I then said that I was clear on the rules [“The following nontransit uses are permitted by the Authority, provided they do not impede transit activities and they are conducted in accordance with these rules: public speaking; campaigning; leafletting or distribution of written noncommercial materials; activities intended to encourage and facilitate voter registration; artistic performances, including the acceptance of donations; solicitation for religious or political causes; solicitation for charities.”], and that I would continue to perform until given a summons or being arrested.
Officer Kennedy — who had given me his name and badge number on request — said he would “call a unit” to arrest me, and that in the meantime, I could speak with the station manager. I went up, called Milo to say I’d be arrested soon, and talked to the station manager. This is what I found out:
I went back downstairs to meet my fate, and shortly afterward, two more officers arrived, one in a blue shirt and one white-shirt. They conferred with Officer Kennedy, then left without talking to me. After that, I waited for a possible arrest on my platform, and Officer Kennedy waited across the tracks without saying a word. I felt about like this:
After a long period of waiting, I wanted to work or be arrested, not sit around and be scared of some pseudo-legal threat. So, I got out the violin again. Officer Kennedy waved his arms, disappeared upstairs, and came back down a minute later with a new story, this time about a non-existent permit:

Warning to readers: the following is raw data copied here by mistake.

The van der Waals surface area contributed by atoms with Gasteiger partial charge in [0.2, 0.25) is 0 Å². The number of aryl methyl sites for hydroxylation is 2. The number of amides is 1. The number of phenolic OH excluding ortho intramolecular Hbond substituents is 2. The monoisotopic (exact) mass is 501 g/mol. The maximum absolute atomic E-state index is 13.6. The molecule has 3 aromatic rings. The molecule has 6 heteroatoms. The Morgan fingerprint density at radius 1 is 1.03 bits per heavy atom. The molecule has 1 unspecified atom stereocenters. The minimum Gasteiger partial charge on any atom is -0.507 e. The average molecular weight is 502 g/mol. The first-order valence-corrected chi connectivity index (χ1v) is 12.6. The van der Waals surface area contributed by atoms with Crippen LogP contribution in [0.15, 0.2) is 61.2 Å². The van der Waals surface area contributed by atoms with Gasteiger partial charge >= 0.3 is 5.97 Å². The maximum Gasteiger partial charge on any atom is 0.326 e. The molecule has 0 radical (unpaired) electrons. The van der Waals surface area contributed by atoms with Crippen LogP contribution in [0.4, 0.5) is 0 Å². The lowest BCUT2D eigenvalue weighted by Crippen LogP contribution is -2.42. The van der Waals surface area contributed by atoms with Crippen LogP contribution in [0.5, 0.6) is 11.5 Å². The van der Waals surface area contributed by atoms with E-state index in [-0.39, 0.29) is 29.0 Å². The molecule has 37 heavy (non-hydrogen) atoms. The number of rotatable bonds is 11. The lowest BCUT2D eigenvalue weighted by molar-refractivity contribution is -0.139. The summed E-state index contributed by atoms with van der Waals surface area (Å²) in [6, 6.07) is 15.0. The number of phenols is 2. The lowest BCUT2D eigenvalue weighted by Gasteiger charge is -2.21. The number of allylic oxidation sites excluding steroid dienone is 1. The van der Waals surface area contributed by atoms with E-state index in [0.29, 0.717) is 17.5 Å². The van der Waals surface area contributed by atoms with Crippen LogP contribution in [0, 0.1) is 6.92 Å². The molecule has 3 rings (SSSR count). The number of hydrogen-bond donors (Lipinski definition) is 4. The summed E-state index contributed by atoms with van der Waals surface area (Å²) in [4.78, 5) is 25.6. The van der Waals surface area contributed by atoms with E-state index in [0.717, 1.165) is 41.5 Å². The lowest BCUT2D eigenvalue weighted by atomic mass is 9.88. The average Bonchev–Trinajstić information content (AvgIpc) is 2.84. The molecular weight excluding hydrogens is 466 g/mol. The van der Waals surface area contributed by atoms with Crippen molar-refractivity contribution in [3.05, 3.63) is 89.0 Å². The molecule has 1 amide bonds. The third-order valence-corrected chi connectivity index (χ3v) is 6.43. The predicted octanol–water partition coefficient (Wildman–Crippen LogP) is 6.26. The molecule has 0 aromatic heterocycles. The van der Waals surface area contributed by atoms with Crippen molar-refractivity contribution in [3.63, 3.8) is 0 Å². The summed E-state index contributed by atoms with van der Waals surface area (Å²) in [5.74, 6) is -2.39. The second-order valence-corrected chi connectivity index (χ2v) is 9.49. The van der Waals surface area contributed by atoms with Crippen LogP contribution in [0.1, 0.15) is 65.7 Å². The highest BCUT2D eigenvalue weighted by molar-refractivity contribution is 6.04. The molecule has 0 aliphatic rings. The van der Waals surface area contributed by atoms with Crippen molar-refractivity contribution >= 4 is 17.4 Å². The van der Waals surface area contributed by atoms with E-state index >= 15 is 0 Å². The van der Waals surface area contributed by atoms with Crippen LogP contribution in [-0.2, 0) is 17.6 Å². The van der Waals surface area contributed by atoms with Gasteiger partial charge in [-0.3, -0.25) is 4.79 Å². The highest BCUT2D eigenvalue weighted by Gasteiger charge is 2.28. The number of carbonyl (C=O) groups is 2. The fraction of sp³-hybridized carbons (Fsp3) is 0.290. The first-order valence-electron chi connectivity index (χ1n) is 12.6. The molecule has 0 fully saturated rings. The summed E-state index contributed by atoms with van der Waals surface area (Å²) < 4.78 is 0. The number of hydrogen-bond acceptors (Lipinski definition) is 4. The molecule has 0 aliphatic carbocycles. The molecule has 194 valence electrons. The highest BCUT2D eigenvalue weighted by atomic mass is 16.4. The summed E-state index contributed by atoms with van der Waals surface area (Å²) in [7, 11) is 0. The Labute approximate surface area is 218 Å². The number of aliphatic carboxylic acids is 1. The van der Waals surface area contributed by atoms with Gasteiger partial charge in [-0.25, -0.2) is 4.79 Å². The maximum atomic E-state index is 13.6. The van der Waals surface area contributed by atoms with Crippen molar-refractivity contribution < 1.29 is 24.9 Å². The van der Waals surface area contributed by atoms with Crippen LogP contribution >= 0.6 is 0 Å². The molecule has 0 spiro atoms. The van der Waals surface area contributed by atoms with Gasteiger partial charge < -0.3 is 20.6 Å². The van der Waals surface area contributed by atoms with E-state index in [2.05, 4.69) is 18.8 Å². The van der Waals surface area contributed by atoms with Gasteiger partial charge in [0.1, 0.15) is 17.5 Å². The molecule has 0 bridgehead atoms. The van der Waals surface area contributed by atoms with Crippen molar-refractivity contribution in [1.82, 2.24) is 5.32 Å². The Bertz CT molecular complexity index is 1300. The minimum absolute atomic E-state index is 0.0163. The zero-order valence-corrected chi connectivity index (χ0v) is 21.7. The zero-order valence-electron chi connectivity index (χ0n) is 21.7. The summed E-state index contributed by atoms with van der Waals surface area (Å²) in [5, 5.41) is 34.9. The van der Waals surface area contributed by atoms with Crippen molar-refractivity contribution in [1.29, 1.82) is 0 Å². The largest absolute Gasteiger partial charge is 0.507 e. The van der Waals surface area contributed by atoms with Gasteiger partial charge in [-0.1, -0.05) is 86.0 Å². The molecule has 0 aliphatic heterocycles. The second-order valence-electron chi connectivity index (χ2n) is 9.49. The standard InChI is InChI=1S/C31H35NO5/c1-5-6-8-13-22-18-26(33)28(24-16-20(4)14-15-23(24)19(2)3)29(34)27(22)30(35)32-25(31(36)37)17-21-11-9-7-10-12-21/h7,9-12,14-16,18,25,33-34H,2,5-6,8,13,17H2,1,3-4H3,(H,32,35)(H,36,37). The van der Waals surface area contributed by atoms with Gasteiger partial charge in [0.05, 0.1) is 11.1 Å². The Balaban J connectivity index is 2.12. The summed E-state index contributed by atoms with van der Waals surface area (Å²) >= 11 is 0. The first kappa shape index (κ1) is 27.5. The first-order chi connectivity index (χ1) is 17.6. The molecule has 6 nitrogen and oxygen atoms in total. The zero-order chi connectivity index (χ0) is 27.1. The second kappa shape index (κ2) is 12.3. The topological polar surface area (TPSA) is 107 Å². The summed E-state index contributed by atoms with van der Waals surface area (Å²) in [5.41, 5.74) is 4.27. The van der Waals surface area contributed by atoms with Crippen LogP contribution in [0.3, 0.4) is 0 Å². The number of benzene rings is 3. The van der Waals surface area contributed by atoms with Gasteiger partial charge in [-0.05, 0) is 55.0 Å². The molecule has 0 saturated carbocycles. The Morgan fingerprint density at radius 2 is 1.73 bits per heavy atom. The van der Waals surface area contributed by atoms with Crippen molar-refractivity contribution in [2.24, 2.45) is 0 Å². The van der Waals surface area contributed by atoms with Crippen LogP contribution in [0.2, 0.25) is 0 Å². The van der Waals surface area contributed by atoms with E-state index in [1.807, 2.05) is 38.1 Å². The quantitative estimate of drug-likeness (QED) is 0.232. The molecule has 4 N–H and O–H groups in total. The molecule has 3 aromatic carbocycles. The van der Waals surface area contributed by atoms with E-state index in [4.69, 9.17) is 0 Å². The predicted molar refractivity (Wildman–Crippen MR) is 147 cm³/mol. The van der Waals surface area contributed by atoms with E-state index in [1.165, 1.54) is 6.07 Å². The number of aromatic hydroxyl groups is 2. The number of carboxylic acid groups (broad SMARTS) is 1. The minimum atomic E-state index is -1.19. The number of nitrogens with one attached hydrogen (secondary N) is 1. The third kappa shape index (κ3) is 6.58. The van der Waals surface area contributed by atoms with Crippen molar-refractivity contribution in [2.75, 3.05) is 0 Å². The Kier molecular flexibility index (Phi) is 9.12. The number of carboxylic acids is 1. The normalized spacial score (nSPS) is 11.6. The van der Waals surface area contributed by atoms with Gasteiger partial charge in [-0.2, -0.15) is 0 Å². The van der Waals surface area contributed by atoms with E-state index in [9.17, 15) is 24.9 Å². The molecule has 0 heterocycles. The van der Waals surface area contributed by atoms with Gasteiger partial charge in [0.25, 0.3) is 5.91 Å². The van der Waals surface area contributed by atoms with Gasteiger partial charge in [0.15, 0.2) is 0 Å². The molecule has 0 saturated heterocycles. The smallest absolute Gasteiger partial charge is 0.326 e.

Since he was back in my face, I asked what options there were at that point. He still wanted me to leave “voluntarily”, which is how the NYPD says “through intimidation and without any legal justification.” I wasn’t having it and asked again if he would proceed to arrest:
Now, I’m not sure what was said in his initial meeting with his superiors, but I think he had cold feet at this point. In any case, he called for backup a second time, and I got to talk to Officer Bastien, who asked why it was legal to play:
Strangely, his curiosity about the law seemed to evaporate when he had the chance to have a copy of the rules in his hands. He changed to a new tactic, telling me that the rules could be “overruled” in the case of a safety problem.
Here’s the second part of his explanation of why police officers can decide the law:
I understand what he was saying, but what I didn’t see was the safety problem on that platform, which I repeatedly pointed out was quite empty. He finally said that he couldn’t explain the problem since he wasn’t there when I was asked to leave, and I asked if Officer Kennedy could explain it to me again:
Check out that long pause when he’s asked if Officer Kennedy can identify a safety concern. The reason he comes up with: “He asked you to stop playing and you would not stop.” So essentially, I was performing, there was no safety concern — but when I was then asked to leave the station and refused despite intimidation, THEN there was a safety concern.
And THIS reasoning, ladies and gentlemen, justified my arrest. Just after this video, Officer Bastien walked over to his superior, Sgt. Robson. There was a ten-second conversation, then Sgt. Robson approached me, ordered me to put my hands behind my back, and had me step against the wall.